Positive. Behind the USA, Russia is the country with largest number of CWSA athletes, currently at 155. Russia’s cousin Ukraine has another 55 athletes, and the other Eastern European countries account for another 15 or so athletes.


This is by no means a new phenomena. Wakesurfing has been popular in Russia and Ukraine for at least a decade, and Russian athletes have consistently traveled for wakesurfing event all over the world.


For many years I have enjoyed friendships, discussions and productive relationships with many Russian and Eastern European athletes, event organizers and sport officials, such as Alena Pishchulina, Maria Yuzhalkina, Nadia Kosheleva, Alexander Kozyritsky (both father and son), Anastasia Dyankova, Alexandra Tunenko, Vitali Ivanov, Natalia Dmitrieva, Anna Romanova, Nadezna Ilinich, Svetlana Mishanova, Felix Shpilman, Valeriya Goldova, Andrei Knaus, Tatiana Dudova, Stepan Korotkiy, Alexander Vainshtein, Nick Gorbunov and Vladimir Osadchiy, to name only a few.


I also had the pleasure of having a Russian right hand for two years, Anastasia Nisenbaum. Anastasia was extremely helpful with many improvements the CWSA has seen since 2017.

She, and Svetlana Belova have also been critical in the expansion of competition events in Russia and Eastern Europe.

Many of you may have noticed that one of the two co-head judges at the last World Wake Surfing Championship was Svetlana Belova. That decision was made for a reason: to prepare her for such large event responsibilities in the future.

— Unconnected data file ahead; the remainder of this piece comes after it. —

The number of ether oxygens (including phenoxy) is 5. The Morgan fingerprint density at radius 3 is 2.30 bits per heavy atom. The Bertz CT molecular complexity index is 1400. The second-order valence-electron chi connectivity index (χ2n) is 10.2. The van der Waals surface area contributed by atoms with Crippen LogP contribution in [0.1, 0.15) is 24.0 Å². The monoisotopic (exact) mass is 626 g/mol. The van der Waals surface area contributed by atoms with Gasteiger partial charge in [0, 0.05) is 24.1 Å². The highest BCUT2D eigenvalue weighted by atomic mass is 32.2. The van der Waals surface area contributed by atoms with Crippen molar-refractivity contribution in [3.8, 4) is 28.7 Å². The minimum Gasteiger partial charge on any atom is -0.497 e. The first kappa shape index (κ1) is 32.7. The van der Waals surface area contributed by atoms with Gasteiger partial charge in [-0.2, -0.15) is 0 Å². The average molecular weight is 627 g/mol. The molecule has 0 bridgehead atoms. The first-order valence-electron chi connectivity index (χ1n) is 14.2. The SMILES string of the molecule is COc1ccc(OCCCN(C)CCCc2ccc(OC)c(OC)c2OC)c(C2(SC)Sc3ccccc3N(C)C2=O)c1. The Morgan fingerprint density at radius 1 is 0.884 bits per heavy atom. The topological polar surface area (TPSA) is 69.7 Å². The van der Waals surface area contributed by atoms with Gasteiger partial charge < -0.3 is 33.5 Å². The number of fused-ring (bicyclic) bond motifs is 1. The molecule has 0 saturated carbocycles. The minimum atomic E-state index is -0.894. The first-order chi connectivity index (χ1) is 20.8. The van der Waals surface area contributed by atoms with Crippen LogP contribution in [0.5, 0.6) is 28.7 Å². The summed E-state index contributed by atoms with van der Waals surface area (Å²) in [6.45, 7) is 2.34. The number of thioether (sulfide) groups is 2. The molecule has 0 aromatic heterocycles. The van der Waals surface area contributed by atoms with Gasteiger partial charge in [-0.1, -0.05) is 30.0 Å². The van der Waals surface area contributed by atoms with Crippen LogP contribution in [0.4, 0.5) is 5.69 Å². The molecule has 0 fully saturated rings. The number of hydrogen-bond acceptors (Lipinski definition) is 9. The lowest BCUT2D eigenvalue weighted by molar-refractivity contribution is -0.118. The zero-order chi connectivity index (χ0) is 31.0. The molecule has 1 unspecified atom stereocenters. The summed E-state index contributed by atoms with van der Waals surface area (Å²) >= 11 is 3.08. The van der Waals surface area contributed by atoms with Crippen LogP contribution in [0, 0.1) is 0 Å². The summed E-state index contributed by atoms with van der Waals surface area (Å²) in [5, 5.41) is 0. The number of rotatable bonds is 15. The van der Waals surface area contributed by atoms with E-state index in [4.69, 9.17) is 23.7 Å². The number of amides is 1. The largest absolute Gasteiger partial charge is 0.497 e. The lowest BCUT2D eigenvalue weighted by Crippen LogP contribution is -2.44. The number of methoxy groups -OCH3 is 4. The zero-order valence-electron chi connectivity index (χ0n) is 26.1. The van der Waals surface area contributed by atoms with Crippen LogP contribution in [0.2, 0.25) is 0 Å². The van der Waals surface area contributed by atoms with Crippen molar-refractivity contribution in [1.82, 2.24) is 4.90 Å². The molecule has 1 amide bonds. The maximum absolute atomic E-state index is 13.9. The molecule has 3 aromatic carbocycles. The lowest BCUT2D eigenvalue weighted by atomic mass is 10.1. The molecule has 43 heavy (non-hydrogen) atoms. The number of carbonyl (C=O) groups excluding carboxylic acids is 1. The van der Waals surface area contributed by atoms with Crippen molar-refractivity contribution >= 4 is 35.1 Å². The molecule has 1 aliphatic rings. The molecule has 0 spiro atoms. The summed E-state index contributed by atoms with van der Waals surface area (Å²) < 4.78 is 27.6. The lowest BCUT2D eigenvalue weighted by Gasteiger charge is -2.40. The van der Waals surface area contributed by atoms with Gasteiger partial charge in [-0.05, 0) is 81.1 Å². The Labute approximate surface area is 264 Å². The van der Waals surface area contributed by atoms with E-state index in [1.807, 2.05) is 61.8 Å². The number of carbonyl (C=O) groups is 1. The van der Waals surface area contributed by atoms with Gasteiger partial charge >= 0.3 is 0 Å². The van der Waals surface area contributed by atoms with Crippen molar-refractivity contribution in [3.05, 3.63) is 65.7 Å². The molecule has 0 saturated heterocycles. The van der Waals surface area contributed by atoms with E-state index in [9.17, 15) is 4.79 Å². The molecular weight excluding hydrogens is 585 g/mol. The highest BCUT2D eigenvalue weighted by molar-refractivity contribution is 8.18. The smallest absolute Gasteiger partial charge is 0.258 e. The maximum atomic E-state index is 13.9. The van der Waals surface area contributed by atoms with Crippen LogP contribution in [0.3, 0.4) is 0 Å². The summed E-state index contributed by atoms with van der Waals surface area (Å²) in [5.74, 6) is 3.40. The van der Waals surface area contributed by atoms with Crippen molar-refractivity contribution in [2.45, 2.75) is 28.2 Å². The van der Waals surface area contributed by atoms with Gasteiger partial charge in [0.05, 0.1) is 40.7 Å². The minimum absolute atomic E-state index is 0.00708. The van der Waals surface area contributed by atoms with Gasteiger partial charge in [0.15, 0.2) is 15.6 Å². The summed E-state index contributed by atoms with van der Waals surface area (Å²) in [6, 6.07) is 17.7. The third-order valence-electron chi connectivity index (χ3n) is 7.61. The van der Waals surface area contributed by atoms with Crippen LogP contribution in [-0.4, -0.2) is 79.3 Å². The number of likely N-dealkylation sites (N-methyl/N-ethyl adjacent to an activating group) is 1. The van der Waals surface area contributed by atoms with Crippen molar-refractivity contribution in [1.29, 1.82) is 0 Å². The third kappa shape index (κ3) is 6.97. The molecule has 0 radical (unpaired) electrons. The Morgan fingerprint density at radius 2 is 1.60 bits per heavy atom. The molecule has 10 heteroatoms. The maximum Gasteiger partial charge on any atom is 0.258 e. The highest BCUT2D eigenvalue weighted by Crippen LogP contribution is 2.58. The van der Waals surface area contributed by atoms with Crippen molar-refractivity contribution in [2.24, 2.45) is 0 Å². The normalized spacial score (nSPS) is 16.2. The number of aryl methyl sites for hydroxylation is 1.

This season, both Ekaterina Kuznetsova and Svetlana Belova are working on key matters in several committees, and with event organizers for the sport. Ekaterina is very much involved in the Awards committee, and the new Safe Sport program. Svetlana is working with me on the new Adaptive committee and is key for working with event organizers in Russia and Moldova.


I only see the sport growing in Russia.

Historically, Russian wake surfers have greatly enriched the development of the sport. Russian athletes have pushed the development of the sport individually, many voluntarily moving up skill levels. And many traveling extensively.


Russian Event Organizers have set high standards for event production. Twice in the past several years a Russian event has earned the CWSA award of Event of the Year, the Russian Open Wake Surfing Championship in 2015, and the INGRAD Moscow Wakesurf Cup '19 event just last season.